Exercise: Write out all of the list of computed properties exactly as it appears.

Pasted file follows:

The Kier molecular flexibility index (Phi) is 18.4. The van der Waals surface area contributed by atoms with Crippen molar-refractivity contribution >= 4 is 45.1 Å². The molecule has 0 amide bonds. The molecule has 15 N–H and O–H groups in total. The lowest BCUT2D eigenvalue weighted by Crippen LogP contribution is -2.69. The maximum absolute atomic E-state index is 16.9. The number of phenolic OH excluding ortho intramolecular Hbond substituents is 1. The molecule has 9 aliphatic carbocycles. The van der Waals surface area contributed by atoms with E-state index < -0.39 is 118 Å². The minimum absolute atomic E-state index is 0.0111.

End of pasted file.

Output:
The Kier molecular flexibility index (Phi) is 18.4. The van der Waals surface area contributed by atoms with Crippen molar-refractivity contribution >= 4 is 45.1 Å². The molecule has 0 amide bonds. The molecule has 15 N–H and O–H groups in total. The lowest BCUT2D eigenvalue weighted by Crippen LogP contribution is -2.69. The maximum absolute atomic E-state index is 16.9. The number of phenolic OH excluding ortho intramolecular Hbond substituents is 1. The molecule has 9 aliphatic carbocycles. The van der Waals surface area contributed by atoms with E-state index < -0.39 is 118 Å². The minimum absolute atomic E-state index is 0.0111.